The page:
The city has installed the first of nearly three dozen streetscape improvements along King Street to welcome more pedestrians to the downtown street.
The spaces are a mix of patios and public spaces and are the next phase of a pilot project designed to speed up transit and attract visitors. The first of these are under way, with the rest set to roll out over the coming weeks.
“We see it as a huge value,” said Barbara Gray, head of the city’s Transportation Service department. “When you don’t have as much volume of vehicles in [the road], clearly you can see the opportunity and the potential for all the space that’s there to be used.”
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The changes come nearly six months into the year-long pilot project on King Street, between Bathurst and Jarvis streets. The project aims to restrict private vehicle traffic along this stretch and reduce delays for the streetcar, the most heavily used surface transit route in the city. Beginning last November, non-transit vehicles could travel only short distances on this part of King and had to turn off at most intersections.
The project has polarized opinion. Many transit passengers say they love it, pointing to modest increases in streetcar speed and big improvements in trip-time predictability. Some businesses along the route are loudly opposed, saying the reductions in parking and vehicle travel have hurt their bottom line.
Fifteen of the streetscape improvements will be patios associated with private businesses, the owners of which will pay the standard city fees. Three others will be created by businesses, but available for all to use. There will also be two mini-parks, 10 pop-up spaces based on submissions by artists, architects and others, and four public areas designed by Ryerson students.
Tony Elenis, the president of the Ontario Restaurant Hotel and Motel Association, said members are keen to see anything that will boost the public presence along King.
“If the patio season is a success, great news, and the industry needs that,” he said. “We’ve got to be optimistic and welcome the summer and more visitation.”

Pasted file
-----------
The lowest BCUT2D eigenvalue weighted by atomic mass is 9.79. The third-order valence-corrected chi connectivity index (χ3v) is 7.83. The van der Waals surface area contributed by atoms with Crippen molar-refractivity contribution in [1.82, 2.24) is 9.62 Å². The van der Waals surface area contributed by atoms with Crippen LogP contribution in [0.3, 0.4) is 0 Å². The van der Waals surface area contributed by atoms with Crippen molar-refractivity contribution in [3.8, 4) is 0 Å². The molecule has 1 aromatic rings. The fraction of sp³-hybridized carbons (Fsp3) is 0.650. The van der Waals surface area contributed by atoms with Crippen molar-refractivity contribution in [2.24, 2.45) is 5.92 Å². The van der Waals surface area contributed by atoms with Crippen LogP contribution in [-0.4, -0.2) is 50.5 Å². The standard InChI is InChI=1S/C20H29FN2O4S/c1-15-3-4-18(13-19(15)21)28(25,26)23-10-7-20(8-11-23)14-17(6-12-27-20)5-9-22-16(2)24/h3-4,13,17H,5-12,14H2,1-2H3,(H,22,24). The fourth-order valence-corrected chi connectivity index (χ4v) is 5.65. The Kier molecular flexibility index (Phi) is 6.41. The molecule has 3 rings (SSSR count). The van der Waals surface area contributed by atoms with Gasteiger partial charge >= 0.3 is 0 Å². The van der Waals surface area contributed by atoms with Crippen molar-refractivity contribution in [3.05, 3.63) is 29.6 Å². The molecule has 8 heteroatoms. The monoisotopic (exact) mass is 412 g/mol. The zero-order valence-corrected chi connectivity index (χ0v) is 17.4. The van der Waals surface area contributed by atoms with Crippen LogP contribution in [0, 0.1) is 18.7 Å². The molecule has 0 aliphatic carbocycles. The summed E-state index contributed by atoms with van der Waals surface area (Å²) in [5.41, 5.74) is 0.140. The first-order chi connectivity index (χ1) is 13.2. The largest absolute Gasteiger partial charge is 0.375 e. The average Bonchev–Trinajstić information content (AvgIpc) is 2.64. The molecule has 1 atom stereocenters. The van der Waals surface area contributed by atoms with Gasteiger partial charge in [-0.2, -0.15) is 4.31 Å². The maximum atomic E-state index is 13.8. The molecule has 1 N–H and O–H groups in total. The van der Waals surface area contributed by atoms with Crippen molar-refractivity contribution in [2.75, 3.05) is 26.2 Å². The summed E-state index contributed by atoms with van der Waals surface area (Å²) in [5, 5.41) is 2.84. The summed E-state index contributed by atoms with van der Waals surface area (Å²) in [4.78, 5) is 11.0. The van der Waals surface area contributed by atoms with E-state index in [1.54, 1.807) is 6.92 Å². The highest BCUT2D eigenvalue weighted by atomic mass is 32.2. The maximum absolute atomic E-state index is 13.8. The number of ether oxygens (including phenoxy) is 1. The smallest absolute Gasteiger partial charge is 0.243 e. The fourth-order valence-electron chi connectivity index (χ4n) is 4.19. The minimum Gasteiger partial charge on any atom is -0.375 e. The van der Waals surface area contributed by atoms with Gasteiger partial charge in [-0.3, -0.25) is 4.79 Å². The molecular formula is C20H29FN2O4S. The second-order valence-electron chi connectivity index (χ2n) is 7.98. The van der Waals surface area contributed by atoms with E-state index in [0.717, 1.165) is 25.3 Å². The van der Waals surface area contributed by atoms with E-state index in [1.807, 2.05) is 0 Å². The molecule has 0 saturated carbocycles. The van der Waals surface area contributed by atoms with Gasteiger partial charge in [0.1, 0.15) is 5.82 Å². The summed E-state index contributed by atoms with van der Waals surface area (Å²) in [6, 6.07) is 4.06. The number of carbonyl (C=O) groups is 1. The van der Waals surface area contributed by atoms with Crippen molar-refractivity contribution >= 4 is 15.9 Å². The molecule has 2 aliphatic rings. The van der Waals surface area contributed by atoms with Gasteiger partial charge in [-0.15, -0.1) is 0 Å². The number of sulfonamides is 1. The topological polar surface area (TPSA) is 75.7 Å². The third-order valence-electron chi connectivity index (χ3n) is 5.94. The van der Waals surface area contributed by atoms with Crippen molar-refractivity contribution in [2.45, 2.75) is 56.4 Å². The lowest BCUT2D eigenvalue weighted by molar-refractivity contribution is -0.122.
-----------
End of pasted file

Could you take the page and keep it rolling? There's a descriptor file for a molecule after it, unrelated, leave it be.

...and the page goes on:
But he added that he has concerns that the patios could bring only a short-term boost. And he hopes the debate over whether to continue the project will be informed by the data over the whole year, and not just memories of the warm summer months.
As part of the King Street project, 17 zones were identified as potential for adaptation as public space. Based on local demand and the ideas that were submitted, these zones have been divided into 34 separate improvements.
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One of the first of them to appear was a sitting area by Roy Thomson Hall, complete with small planters made largely of plastic milk crates. Another that is in progress is a road mural east of Church Street called King’s Buried Treasure, referencing the numerous creeks that once crossed the road.
“The public realm is the city’s living room,” said Fiona Chapman, head of the city’s pedestrian projects. “It’s where we meet, we talk, we sit. It’s where things happen.”
The installations – whose designs reflect the impermanence of the project and a willingness to try new things – will range in cost from $3,000 to $25,000 each.
Joe Cressy, the local councillor, said the installations would be “brilliant” at attracting people to the street.
“The intention here was never solely to make King Street faster [for transit passengers],” he said. “The objective was to make King Street a destination.”